Conversations at the hospital
This week I’ve spent some time with my five-month-old daughter in the lounge outside a hospital’s intensive care unit. It looks like the person we’re here to see will make a full recovery. But hanging out here means rubbing shoulders with other people whose loved ones are not so fortunate.
The default position is to respect other people’s privacy, but some people want to talk. One man hadn’t seen his daughter in years but showed up to visit her when she got hurt. When her employer returned his call, he had some questions for them. For starters: what kind of company are they? What kind of work does she do? I handed him a pencil and a notebook.
When he got off the phone, he thanked me. “I haven’t talked to her in so long,” he said. Now she’s right down the hall, and he can’t.
Another family came and went as a group all day. But one elderly woman sat there alone each time the others left. Like a lot of people, she would turn and smile at the baby from time to time.
At one point it was just the three of us in there. She got up and walked over to us, and the conversation began as it always does.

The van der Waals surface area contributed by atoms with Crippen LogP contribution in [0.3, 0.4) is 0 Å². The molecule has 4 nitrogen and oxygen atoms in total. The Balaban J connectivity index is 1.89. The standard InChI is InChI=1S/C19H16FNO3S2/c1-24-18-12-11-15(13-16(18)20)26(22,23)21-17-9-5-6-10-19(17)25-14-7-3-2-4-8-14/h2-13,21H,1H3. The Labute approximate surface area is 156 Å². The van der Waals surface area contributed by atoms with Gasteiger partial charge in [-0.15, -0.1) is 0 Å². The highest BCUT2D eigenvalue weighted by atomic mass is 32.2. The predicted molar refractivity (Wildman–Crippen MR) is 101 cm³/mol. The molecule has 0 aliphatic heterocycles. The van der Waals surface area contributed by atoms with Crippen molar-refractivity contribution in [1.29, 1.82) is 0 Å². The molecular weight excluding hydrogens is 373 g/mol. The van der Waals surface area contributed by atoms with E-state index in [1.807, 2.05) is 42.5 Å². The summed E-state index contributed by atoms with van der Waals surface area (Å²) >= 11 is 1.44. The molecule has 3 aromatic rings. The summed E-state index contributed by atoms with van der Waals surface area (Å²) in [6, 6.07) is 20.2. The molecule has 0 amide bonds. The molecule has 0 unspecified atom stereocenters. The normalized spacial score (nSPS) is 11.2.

“How old is he?”
“She’s five months.”
“Oh, a girl! Five months? She’s so little!”
“Yeah, she was a preemie. But doing well now.”
Then her voice started to shake. “My daughter-in-law had a baby recently.”
I smiled. “Do you want to sit down?” I figured I’d let her hold the baby if she wanted.
“I shouldn’t,” she said, stepping away. She started to cry. “My son is dying.”
“I’m so sorry to hear that,” I replied. She went back to the other side of the room.
I’m not sure what connection she was making between her family’s tragedy and my daughter and me. Maybe she was remembering being a young parent. Maybe it made her even sadder to see a dad spending time with his baby, time her son didn’t have any more of. We didn’t talk after that.
There’s so much anxiety and sadness at a place like this. It’s heartbreaking just to share space with it, even without anything I’m supposed to be doing about it. I have friends who are chaplains and many others who regularly put on their collars and head to the hospital for other people’s crises. I know that it’s a very different experience to be here routinely, and in a professional capacity. But it’s an experience I can’t even imagine.